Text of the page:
QUICK AND DIRTY: LIVE FROM CANNES
Once again, Ken Loach pairs up with screenwriter Paul Laverty in order to deliver a politically-charged drama bursting with his trademark social realism. The two men have now worked together for nearly three decades. This is the Britain that the Tories do not want you to see: impoverished, despondent, hopeless and furious. A once thriving mining community in County Durham is now home to widespread poverty, with houses selling for as little as £8,000. Middle-aged, unemployed men have little to do other than drink at the local watering hole, from which the film borrows its title. This is where they reminisce about the glorious days of yore, while also venting their anger at refugees, whom they blame for pretty much every single one of their woes.
TJ Ballantyne (Dave Turner) is the pub landlord, a kind man from a broken family. His parents died a long time ago, and he is estranged from his ex-wife and only child. His sole companion is a small black bitch called Marra (a miners’ term of affection for a trusted friend), who once saved his life in a near-tragedy. He welcomes a family of Syrian refugees into the town with open arms, protecting the polite and intelligent Yara (Ebla Mari) from the taunts and escalating abuse of all sorts coming from from his very own clients. One of such bullies is TJ’s childhood friend Charlie (Dave Turner). Yara enjoys taking photographs of the local people with an old black-and-white camera that her father gave her (her parent is now missing, perhaps even dead). These images punctuate the movie, while also providing it with a timeless feel (Yara’s photographs fuse smoothly with real pictures of the miners in a not-so-distant past).
Racism shows its ugly face already in the very first sequence: a football fan charasses Yara and her family as they first disembark in town. The disgruntled pub patrons constantly hurl xenophobic comments and insults at Yara. They tell her: “go back to where you came from”. She retorts: “that’s exactly what I want”, in one of the films most sobering lines. They perpetuate old refugee myths, insisting that these people are lazy scroungers living the dream, and have access to opportunities that the British are being denied. A local child bemoans a refugee who has been given a bicycle, an item that he does not possess. A woman condemns the way Yara walks into the pub: “she enters this place as if it was her house. What’s next? Building a mosque?”. A man regrets that the local union donated an industrial juicer to the refugees: “are they getting a jacuzzi, too?”. Their wrath rises to a very high temperature when TJ converts a disused part of the pub into a refugee integration and activity area. They feel betrayed.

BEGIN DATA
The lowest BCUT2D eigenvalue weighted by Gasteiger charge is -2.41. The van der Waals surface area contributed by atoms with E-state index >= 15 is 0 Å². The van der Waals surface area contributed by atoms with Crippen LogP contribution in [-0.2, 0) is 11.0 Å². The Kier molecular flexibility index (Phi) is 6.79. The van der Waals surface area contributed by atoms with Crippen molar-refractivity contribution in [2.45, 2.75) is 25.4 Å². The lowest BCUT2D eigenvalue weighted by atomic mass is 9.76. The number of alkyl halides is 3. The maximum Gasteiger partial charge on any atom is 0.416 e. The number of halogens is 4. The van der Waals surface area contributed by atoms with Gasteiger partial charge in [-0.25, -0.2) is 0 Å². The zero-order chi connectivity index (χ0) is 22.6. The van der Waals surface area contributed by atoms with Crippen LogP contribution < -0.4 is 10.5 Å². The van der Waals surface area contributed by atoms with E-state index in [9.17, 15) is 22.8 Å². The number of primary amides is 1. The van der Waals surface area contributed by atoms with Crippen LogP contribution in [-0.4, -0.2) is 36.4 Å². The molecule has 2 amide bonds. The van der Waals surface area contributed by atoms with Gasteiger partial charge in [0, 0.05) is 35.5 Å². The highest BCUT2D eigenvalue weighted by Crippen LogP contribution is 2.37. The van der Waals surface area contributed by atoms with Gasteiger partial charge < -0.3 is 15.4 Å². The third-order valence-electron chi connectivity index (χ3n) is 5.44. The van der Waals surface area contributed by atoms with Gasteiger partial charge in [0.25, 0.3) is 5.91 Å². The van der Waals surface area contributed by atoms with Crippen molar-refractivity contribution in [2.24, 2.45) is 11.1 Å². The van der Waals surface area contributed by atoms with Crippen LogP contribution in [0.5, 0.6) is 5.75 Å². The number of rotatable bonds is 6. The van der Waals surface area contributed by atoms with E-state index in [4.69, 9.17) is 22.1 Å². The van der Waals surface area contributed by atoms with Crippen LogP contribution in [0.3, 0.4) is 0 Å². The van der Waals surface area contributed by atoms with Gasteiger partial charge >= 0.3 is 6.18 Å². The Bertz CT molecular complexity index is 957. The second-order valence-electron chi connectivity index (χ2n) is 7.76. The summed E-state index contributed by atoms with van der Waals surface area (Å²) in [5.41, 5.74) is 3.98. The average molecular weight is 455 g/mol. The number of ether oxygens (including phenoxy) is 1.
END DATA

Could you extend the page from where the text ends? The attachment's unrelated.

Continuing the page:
Refugees are the perfect scapegoats for anger brewing inside these people. The Old Oak reveals that poverty is a catalyst for hate. Those who can hardly make ends can easily feel easily threatened by outsiders. These people have little interest in compassion because they are overcome by their own afflictions. Loach and Laverty get to the roots of racism without condoning it. Quite the contrary: the second half of the film (particularly the final scene) demonstrates that international solidarity starts on our very own turf. Each and everyone of us can make a difference. It’s time to welcome a refugee!
The Old Oak is tearjerker brimming with authenticity. The settings look extremely real: the facades are derelict, the inside walls are mouldy and crumbly, the fridge is rusty and empty. Even the pub sign is collapsing. And the dialogues are thoroughly credible, the type of stuff you would hear in a pub such as this. I would hazard a guess that most of the actors are non-professional locals and that the Syrian families are real Syrian refugees. This is what makes the viewing experience so remarkable. On the other hand, Loach’s latest film is a little more didactic and less emotionally engaging than the two previous ones: the heart-wrenching I Daniel Blake (2016) and the devastating Sorry We Missed You (2019). It is also a little bit more hopeful and upbeat, suggesting that Britain might find the road towards refugee integration after all. The timing of The Old Oak is very pertinent: right now the UK government are trying to pass a bill that would result in 3,000 refugees a month being deported. That’s one refugee forcibly removed every 15 minutes.
The Old Oak just premiered in the Official Competition of the 76th Cannes Film Festival. This may be Ken Loach’s final movie, after the director declared that his short-term memory and eyesight are no longer what they used to be. Loach has won the Palme d’Or twice, first for The Wind that Shakes the Barley in 2006 and then for I Daniel Blake, 10 years later. The iconic British filmmaker is now aged 86, 10 years older than the Festival itself. Could he become the first person in history to win Cannes three times?